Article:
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Microbubbles are the ultimate mechanically responsive colloidal particles. The compressible gas core and resonant response of the microbubble at MHz frequencies makes it the ideal ultrasound contrast agent and drug delivery vehicle. No other particle comes close to the acoustic echo – a single microbubble can be detected in vivo with current clinical scanners. Each microbubble is only 1-10 μm diameter and stabilized by a lipid shell, so they are safe for intravenous injection. In fact, they have been FDA approved for echocardiography for more than a decade. Ultrasound can also be used to push microbubbles (radiation force) and destroy them in the beam focus for targeted delivery. Our goal is to engineer innovative microbubble suspensions for imaging, therapy and theranostics (therapy + diagnostics). Our approach is to study the relevant intermolecular and surface forces that control the structure, properties and performance of microbubble suspensions, and to exploit these for rational design.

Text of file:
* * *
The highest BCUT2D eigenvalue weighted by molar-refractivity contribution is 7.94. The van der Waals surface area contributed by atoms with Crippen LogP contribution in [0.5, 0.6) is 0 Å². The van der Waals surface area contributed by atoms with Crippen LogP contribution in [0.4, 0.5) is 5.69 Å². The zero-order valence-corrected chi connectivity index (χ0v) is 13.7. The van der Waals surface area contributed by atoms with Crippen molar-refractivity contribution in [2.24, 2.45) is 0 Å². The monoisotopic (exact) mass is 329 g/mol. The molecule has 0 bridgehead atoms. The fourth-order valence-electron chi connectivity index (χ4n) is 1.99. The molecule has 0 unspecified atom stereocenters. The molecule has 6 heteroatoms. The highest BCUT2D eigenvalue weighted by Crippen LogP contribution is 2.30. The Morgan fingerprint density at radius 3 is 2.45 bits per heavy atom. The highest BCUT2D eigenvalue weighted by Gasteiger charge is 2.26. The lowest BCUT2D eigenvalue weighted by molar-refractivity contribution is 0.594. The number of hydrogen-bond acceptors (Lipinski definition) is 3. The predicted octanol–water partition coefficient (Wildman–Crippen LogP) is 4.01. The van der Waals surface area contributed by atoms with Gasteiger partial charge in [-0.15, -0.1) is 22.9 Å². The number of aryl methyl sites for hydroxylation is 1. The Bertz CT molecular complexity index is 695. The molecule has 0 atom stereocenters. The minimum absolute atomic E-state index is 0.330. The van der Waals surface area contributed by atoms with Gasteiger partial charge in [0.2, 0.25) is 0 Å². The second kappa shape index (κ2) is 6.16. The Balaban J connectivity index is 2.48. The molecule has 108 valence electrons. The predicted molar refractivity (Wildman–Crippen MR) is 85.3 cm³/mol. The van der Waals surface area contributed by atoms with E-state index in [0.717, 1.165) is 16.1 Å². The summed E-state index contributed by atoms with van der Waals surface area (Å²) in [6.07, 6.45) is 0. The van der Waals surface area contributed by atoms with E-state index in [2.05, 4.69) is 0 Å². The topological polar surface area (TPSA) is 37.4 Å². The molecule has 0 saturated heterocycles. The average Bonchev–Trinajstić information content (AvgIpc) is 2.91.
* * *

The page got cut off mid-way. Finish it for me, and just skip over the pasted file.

Ultrasound-Stimulated Coalescence: two DSPC-coated perfluorobutane microbubbles exposed to brief ultrasound pulses every two seconds attract by secondary radiation force and then coalesce.
Nanodrops are condensed microbubbles – they offer the same acoustic effects as microbubbles, but in a much more compact form. In a method pioneered by Dayton’s group at UNC, a nanodrop is formed by condensing the microbubble’s fluorocarbon vapor core into liquid. Once condensed, the nanodrops are remarkably metastable and remain in liquid form until activated by acoustic or optical energy. User-controlled activation stimulates conversion of the liquid core back into a vapor, transforming the nanodrop back into a microbubble. This is the hot new area in ultrasound contrast agent design! Again, our goal is to engineer nanodrops for innovative biomedical applications, and our approach is to focus on the relevant intermolecular and surface forces.
Novel Soft Colloids
Our group is constantly synthesizing and characterizing novel colloidal constructs with multiple therapeutic and diagnostic functions. Examples include Gd-labeled microbubbles for MRI-guided focused ultrasound surgery, lung surfactant microbubbles for enhanced lipophilic drug payload, and polyplex-loaded microbubbles for ultrasound-targeted gene therapy. The example below shows recent work on gold nanoparticle-coated nanodrops for photoacoustic imaging and photothermal therapy.